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Which Testing Tool Should You Choose: Selenium WebDriver or Cypress? Part 2

Gabriel Bononi

Discover the pros and cons of testing with Cypress and Selenium WebDriver by looking at real-world examples.
QA looking at laptop, deciding between Cypress and Selenium WebDriver.



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In part one, we outlined the theoretical pros and cons of Selenium WebDriver and Cypress. Now, it’s time to look at how this theory translates into practice. In this article, we will analyze code examples and much more to provide insights into how both tools address real-world development challenges.

Use Cases: Cypress and Selenium WebDriver

The choice between Cypress and Selenium WebDriver depends on your project’s specific testing needs. Some common scenarios can make each of the tools more suitable. Let’s start by looking at ideal use cases for each testing tool.

Use Cypress if you…

    • Need to run tests quickly and efficiently.
    • Want a simple, easy-to-use API.
    • Want advanced debugging capabilities.
    • Have less experience with test automation and want a tool that is easy to set up and start using.

Use Selenium WebDriver if you…

    • Need to support multiple browsers (Safari, Chrome, Firefox, etc.).
    • Work in a development environment that uses multiple programming languages.
    • Need to run tests in different environments, such as mobile devices.
    • Have more experience in test automation and want more flexibility and control over how you automate.

Differences in Practice

In the code examples below, you will notice some similarities and differences. This first example uses Cypress. The code opens the login page at “,” fills in the username and password fields, and clicks the submit button. It then checks whether the page URL redirects to the user’s dashboard page at “/dashboard.”

Cypress example code:

Next, let’s look at a similar example but using Selenium WebDriver in JavaScript.

Selenium WebDriver example code:

In this example, the code creates an instance of the Selenium driver and opens the login page at “” It then finds the username and password fields and the submit button and completes the fields with the login information. Next, it waits for the page URL to redirect to the user’s dashboard page at “/dashboard.” At the end of the test, the code closes the driver instance.

Between the two tools, you will notice a slightly different code syntax. In particular, you will likely notice the asynchronous functions in the Selenium WebDriver example. However, the underlying logic is the same: Fill out a login form and verify that the user is redirected to the user dashboard page upon successful login.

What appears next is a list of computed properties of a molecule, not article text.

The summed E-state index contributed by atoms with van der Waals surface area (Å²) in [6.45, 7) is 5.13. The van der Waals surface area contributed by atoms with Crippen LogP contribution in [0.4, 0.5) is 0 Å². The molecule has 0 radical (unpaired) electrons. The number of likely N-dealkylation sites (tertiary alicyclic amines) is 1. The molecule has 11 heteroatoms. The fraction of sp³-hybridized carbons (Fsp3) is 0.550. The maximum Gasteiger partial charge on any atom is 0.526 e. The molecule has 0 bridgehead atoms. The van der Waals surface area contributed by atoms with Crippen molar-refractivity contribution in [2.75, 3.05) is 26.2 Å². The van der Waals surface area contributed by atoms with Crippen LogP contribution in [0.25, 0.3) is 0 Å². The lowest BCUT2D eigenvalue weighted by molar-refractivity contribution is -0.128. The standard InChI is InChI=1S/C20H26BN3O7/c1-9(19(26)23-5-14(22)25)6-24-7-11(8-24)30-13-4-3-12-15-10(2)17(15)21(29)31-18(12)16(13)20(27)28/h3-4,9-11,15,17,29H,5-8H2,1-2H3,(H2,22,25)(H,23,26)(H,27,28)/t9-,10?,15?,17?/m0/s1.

Differences in Support for Technologies like Angular

There are differences in the ways that Cypress and Selenium WebDriver handle interactions with elements rendered by Angular. Developers designed Cypress to work with modern web applications, such as those built with Angular, Vue, or React. It has specific features to simplify interactions with these types of applications.

Cypress generally handles Angular applications more effectively than Selenium WebDriver. This is because Cypress is built specifically for front-end testing and is smarter in how it waits for elements rendered on the page.

For example, Cypress can automatically detect when an asynchronous call is being made and wait for the call to be completed before continuing with testing. Additionally, Cypress runs within the same browser context in which the application is running. That means it has direct access to DOM objects and can perform actions faster and more reliably.

Selenium WebDriver is also capable of handling Angular applications. With the right techniques, it is even possible to make Selenium wait correctly for elements being rendered by Angular. However, Cypress tends to be more effective for front-end testing and dealing with Angular applications.

Blue question mark against a pink background, symbolic of the choice between Cypress and Selenium WebDriver.

Which Is Better: Cypress or Selenium?

Both Cypress and Selenium WebDriver are powerful tools for automating tests in web applications. The choice between them depends on your specific needs and the development team’s preferences.

Cypress has intuitive APIs, advanced debugging capabilities, and is relatively easy to configure. It is an excellent option for teams that want agility and productivity when writing end-to-end (E2E) tests on modern web applications. Its ability to function directly in the browser delivers speed and efficiency. Video recording and screenshot capture capabilities also make it easy to debug issues.

Meanwhile, Selenium WebDriver is widely used and supports multiple browsers, integration with a diverse array of programming languages, and runs tests on mobile devices. It is a popular choice for functional and regression testing. It also integrates well with continuous integration (CI/CD) tools and enables automation at scale.

In summary, if you need simplicity, agility, and advanced debugging capabilities, Cypress may be the best option for your E2E tests. On the other hand, if you need multi-browser support, multi-language integration and testing on mobile devices, then Selenium WebDriver may be a better fit.

Carefully evaluate features, your project requirements, and team preferences before making a choice. Both tools have their advantages and can be effective in test automation if applied correctly.

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